Different approaches to performance management includes (Cummings and Worley 2014):

  • Comparative Approach: In this approach an employees performance is evaluated in comparison with her coworkers. This could be based on a ranking system or paired comparisons. Personal bias and judgements would affect the ranking in such appraisals.
  • Attribute approach: This approach is generalizable for different roles and positions as it is based on characteristics and traits of employees that contribute towards the goals of the organization.
  • Quality approach: In this approach both the organizational system and the employee is appraised. This approach paves the way towards collaborative problem resolution methods as it involves both the employee and employer.
  • Behavioral approach: This approach comprises a formal behavioral scaling system based on which performance of the employee is measured.
  • Results approach: This approach is focused on the outcomes of assessing; earning and growth, internal and operations, customer and financial metrics.

For Unilever, the connection between high-performing work system can be termed as direct outcome of appraisal system that is in place, collaborative workplace, and effective communication. A functional performance management system will provide ample knowledge and information for the employees and employers about the possibilities of improvement. This will promote personal development of employees, innovation in all the departments and evolved team strategies, all of which contribute to HPW.

Unilever can tap into their already existing workforce for the talents and skills that are not known to them through a collaborative working environment which allows employees to grow up to and beyond their potential. Skillsets could be deployed and redeployed as novel projects come in untapping the already existing workforce. Such a working would benefit in promoting highly effective, flexible and mobile workplaces.

Unilever should prepare time-sensitive operational management and personnel development systems. The feedback element in the performance management is usually the most time-consuming, Unilever could make use of the existing information technology within its infrastructure to automate the feedback.

Leadership alignment is another factor which contributes to HPW. The functioning of the leadership in terms of decision-making and other high-impact responsibilities should be considerable of the collaborative work environment in place. Strategic goals of Unilever should be in alignment to the performance metrics of the company and vice-versa. Use of comparative approach will help the Unilever HR in meeting needs of the employee which might be conflicting.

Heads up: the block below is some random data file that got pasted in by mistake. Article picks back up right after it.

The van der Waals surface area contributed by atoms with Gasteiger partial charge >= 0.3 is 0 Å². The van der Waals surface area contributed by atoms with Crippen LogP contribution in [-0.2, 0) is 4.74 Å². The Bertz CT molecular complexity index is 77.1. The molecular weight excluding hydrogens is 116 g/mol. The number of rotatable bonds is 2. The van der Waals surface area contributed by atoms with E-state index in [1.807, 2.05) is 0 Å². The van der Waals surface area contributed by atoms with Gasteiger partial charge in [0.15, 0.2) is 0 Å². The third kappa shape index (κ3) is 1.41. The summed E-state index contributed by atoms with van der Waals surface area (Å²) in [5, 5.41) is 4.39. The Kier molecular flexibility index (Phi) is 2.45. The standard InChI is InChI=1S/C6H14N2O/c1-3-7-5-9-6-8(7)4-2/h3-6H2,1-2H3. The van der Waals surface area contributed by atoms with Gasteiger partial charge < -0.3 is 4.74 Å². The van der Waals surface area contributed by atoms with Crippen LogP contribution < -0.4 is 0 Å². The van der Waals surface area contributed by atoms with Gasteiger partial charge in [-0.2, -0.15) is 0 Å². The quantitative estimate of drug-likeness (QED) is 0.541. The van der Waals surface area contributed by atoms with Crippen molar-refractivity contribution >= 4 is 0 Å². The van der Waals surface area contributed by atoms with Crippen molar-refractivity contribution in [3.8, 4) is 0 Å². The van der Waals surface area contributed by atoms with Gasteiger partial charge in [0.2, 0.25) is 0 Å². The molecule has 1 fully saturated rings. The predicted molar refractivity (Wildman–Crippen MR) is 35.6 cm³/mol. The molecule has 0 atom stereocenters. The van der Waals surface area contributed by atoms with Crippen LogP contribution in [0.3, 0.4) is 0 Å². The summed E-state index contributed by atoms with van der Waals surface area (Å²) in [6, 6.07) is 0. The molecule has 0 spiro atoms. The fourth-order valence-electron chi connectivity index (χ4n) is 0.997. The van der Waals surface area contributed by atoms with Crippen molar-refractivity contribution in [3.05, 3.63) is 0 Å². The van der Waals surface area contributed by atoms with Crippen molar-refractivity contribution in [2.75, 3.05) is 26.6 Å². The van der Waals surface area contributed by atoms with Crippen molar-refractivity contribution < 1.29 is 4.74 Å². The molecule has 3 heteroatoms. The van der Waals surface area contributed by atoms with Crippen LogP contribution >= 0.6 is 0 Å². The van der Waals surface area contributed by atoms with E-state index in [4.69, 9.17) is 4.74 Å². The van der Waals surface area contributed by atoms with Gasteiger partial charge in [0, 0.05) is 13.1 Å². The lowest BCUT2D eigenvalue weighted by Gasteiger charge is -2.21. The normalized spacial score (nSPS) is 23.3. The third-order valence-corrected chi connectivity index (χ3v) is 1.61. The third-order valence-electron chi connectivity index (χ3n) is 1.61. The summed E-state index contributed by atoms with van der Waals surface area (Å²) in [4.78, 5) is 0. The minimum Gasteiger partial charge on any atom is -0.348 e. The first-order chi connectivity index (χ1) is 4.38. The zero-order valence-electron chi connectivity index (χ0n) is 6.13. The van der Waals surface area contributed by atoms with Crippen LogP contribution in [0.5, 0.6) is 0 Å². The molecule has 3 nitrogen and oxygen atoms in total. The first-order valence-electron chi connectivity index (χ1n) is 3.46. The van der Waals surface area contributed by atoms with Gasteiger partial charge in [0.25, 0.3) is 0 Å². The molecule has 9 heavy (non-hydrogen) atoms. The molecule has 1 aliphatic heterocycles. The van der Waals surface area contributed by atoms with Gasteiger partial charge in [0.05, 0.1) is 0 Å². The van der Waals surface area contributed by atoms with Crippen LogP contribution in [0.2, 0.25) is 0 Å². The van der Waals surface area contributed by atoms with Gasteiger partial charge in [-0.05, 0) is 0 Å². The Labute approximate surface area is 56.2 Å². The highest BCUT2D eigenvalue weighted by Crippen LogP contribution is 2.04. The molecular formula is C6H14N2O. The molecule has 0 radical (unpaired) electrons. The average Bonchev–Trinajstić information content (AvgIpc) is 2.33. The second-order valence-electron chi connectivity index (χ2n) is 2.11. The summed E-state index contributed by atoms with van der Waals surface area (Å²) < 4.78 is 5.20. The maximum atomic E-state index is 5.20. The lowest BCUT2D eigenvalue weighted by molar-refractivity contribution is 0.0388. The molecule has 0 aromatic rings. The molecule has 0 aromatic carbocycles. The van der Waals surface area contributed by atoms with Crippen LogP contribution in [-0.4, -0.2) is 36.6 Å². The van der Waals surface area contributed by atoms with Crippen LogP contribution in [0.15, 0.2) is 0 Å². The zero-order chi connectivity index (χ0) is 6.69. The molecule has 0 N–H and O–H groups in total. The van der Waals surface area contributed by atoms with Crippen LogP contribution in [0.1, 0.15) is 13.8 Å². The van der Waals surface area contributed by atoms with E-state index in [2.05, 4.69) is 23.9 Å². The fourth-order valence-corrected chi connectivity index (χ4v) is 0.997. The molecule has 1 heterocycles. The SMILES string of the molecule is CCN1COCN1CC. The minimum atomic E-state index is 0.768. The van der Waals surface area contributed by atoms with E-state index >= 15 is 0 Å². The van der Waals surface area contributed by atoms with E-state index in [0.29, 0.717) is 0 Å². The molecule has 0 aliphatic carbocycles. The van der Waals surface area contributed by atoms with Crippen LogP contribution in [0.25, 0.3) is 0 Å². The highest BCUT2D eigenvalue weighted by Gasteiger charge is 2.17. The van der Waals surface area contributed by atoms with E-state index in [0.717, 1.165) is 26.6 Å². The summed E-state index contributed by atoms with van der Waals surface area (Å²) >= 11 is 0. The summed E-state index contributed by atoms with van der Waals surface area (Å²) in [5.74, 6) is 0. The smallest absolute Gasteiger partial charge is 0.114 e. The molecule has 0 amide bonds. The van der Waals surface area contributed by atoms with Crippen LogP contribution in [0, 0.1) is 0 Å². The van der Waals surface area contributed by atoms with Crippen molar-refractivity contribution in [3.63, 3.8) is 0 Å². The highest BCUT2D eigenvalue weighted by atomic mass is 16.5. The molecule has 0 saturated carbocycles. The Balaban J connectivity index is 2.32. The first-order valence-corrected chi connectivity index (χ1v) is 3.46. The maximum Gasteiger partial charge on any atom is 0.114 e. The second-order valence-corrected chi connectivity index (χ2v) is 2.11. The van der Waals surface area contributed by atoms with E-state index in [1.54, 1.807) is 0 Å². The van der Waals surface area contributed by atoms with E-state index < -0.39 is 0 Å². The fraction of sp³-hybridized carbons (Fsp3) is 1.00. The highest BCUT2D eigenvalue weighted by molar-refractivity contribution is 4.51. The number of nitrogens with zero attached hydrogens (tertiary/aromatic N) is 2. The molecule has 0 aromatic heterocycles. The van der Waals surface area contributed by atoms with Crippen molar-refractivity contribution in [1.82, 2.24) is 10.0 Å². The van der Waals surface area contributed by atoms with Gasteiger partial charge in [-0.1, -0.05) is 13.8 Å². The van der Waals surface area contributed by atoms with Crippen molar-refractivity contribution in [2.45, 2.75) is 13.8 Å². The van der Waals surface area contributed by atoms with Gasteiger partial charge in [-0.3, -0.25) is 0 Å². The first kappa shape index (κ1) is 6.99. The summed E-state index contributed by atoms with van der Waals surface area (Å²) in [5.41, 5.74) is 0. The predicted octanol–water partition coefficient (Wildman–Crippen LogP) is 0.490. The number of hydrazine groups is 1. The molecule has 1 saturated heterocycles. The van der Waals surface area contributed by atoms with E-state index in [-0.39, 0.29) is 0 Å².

To create a sensing of ownership for the employees, individual goals should be connected to organizational goals and objectives. This will facilitate constant feedback for the performance and competence of the individuals and enables Unilever to align its performance targets and objectives as a high-performance organization. The monitoring assessment of both the metrics is like that of quality approach for performance management as the competencies of both the employer and the employee is assessed. The outcomes of such assessment can be integrated into the learning system or activity where employees get the immediate opportunity to develop their personal and professional goals proactively. This can be made possible through existing intranet learning centers where different sorts of feedback and information could be made available for the improvement of the employee. Employee engagement will a positive impact through this performance measurement approach as the loop of appraisal and feedback is immediate in nature.

Conclusion

This report discussed the importance of effective human resource management and its various aspects. Skills, knowledge, and behavior requirements of a HR management in Unilever has been detailed out initially. This report makes use of the audit of personal skills to evolve towards a professional development plan which has learning goals, outcomes and development activities for the personnel assessed. Further the significance of learning, development and training is discussed in detail with a focus on the continuous professional development and learning cycle theories and the working of Unilever human resource management is examined in the light of the same. Finally, the report discusses how high-performance working influences employee engagement and ensures competitive advantage for the employers and in turn how a collaborative working environment and a proper appraisal system will contribute to a high-performance working culture.

References

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Cummings, T. G. and Worley, C. G. (2014) Organization Development and Change. Cengage Learning.

Dyer, L. and Reeves, T. (1995) Human resource strategies and firm performance: what do we know and where do we need to go?, The International Journal of Human Resource Management, pp. 656670. doi: 10.1080/09585199500000041.

Eisenberger, R. et al. (1997) Perceived organizational support, discretionary treatment, and job satisfaction, The Journal of applied psychology, 82(5), pp. 812820.